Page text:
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Rewarding week for Notre Dame’s Manti Te’o

Notre Dame linebacker Manti Te'o left Texas A M quarterback Johnny Manziel two three Heisman Trophy finalists pose with Heisman

Notre Dame linebacker Manti Te'o, left, and Texas A&M quarterback Johnny Manziel, two of the three Heisman Trophy finalists, pose with the Heisman Trophy during a media availability, Friday, Dec. 7, 2012 in New York. Kansas State quarterback Collin Klein is the other finalist. (AP Photo/Mary Altaffer)

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Heisman trophy ceremony

Where: Best Buy Theater in Times Square, New York City

When: 7 p.m., today

TV: ESPN

Updated: January 9, 2013 6:12AM



NEW YORK — Manti Te’o stepped over the wires from two dozen cameras, navigated his way through the three dozen reporters and plunked himself down in a high-back leather chair for his umpteenth interview session of the week.

For once, though, he didn’t need to double-check his schedule to see where he was — was it Charlotte for the Nagurski? or Houston for the Lombardi? or Orlando for the Maxwell? — because this was the Big One. New York, Times Square to be exact, for the Heisman Trophy. A record six trophies down, one very big one to go.

He sighed before smiling and saying hello to the gathered masses. His eyelids looked heavy, having landed in New York early in the morning after leaving Orlando. As remarkable a week as it’s been for the Notre Dame linebacker — so far, he’s won the Butkus, Nagurski, Lombardi, Camp, Bednarik and Maxwell awards — it’s been just as exhausting, flying to a different city every day.

“I’m tired,” he said. “I really just want to go to sleep. But I’ve got to work out.”

Keeping himself in some semblance of shape for when he returns to campus and begins preparation for the Jan. 7 BCS national championship game against Alabama has been one of the hardest parts of awards week. Hotel fitness centers aren’t quite the same as Notre Dame’s facilities. He’s also had to show some self-control from a diet standpoint, without team coaches hovering over his every meal. At a casual Heisman lunch with fellow finalist Johnny Manziel (longshot Collin Klein was in Baltimore for another awards ceremony) and their families at Tony DiNapoli’s on Friday, Te’o had to refrain from gorging on the gorgeous spread laid out before him, wisely sampling a little pasta, some chicken parm and some bread.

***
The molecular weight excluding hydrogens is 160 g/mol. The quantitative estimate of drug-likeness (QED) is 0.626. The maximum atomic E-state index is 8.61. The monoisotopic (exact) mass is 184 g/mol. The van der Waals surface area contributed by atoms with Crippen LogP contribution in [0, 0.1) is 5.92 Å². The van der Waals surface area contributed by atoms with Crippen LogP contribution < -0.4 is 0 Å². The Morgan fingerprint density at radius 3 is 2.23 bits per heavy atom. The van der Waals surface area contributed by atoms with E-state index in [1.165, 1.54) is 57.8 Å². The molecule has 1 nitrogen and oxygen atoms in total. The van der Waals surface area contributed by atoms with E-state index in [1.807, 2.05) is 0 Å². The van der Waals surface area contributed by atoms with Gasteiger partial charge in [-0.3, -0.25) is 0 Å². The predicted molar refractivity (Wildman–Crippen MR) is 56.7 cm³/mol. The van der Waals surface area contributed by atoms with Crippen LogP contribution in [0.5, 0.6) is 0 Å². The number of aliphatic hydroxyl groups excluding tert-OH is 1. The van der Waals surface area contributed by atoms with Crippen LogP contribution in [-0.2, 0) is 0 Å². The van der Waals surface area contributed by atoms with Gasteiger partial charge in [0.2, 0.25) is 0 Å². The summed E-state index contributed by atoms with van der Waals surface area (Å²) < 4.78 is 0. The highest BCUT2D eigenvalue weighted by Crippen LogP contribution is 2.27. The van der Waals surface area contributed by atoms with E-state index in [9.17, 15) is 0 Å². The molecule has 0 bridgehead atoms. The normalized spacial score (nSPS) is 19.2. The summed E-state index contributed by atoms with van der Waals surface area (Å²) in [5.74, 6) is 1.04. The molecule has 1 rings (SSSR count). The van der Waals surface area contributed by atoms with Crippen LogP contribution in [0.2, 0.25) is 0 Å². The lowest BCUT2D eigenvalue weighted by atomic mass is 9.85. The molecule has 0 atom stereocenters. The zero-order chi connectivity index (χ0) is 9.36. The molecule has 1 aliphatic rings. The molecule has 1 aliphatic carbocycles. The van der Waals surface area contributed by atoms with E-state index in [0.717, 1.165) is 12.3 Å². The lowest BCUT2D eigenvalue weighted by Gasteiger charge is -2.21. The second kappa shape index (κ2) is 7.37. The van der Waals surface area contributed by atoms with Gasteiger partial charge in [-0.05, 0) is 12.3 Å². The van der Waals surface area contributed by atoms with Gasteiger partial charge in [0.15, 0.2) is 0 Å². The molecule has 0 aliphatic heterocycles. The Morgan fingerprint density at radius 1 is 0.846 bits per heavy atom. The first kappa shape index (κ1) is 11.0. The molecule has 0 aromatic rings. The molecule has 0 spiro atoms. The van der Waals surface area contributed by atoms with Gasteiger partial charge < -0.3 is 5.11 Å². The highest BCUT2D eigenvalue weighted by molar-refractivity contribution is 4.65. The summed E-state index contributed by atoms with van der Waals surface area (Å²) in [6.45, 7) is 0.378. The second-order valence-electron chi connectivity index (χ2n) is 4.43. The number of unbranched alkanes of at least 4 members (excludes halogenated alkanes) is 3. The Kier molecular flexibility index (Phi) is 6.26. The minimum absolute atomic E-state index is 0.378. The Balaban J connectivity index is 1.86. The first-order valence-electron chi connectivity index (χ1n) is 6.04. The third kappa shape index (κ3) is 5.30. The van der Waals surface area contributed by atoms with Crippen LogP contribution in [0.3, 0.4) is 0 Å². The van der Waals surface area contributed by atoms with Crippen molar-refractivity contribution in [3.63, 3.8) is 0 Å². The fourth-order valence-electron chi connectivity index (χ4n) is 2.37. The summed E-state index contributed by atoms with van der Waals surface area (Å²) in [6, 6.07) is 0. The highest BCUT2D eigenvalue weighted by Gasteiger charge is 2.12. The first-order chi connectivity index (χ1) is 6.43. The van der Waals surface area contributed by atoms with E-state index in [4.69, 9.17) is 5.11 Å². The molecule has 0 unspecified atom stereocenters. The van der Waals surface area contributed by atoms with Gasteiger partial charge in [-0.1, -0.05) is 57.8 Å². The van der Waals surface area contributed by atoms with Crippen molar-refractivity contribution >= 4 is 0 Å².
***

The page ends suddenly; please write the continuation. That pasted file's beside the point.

“It’s about having discipline,” he said.

Besides just putting on a tux and walking on stage to accept his award of the day, Te’o’s also had to study for next week’s finals and deal with press event after press event, like the one Friday in the Marriott Marquis, just down Broadway from the Best Buy Theater, where Saturday’s Heisman ceremony will take place.

And frankly, Te’o’s running out of ways to say how speechless he is by all the honors. So if he has to give one more speech on Saturday night in front of millions of television viewers?

“I really don’t know,” he said. “When I won the Bednarik (top defensive player), I was at a loss for words. Then I found out I won the Maxwell (most outstanding player), I couldn’t even imagine that. I can’t imagine how I would feel if I were to win the Heisman. I’d be speechless, to be honest with you.”

But Te’o lit up when asked about his newfound friendship with Manziel, the Texas A&M quarterback and presumed front-runner for the Heisman. Forging friendships with some of the other elite players on the awards circuit has been the best part of a week Te’o and Manziel each referred to as “a dream.”

“He’s a real cool guy,” Te’o said. “He’s just like all of us. We love the game, we love what it can do for our family, and we don’t like the spotlight, but we understand it comes with the territory.”

Te’o’s parents, Brian and Ottilia, even invited Manziel to visit them in Hawaii. When they told him the cliff-jumping scene from the movie “Forgetting Sarah Marshall” was filmed near their house, Manziel said, “You sold me. I’m sold. I’ve got to buy my plane tickets.”

Manziel said he and Te’o hit it off right away.

“To see how he plays on the field, with how big he is and how intimidating he is, I thought he might be a guy who’d like to stuff me in a locker and maybe beat me up a little bit,” Manziel said. “But to find out how good of a football player he is, and then to know how well we click off the football field, and how great of a guy he is, it’s been awesome to see that.”

Manziel, who wasn’t even permitted to speak to the media until early last week, said he’s been hitting Te’o up for advice on dealing with the crush. Te’o, on the other hand, has been prodding Manziel — whose signature win came against then-No. 1 Alabama — for some tips. Manziel said he’s torn, because he’s an SEC guy. But Te’o said he won’t take “no” for an answer.

“I told him that he has to tell me his secrets,” Te’o said.

As for the Heisman, well, Te’o hasn’t lost an award yet, breaking Charles Woodson’s mark of five national trophies. Win or lose, though, Te’o said he’ll be either humbled, or happy for his newfound friend.

And maybe even happier when he can finally head home and get some sleep.



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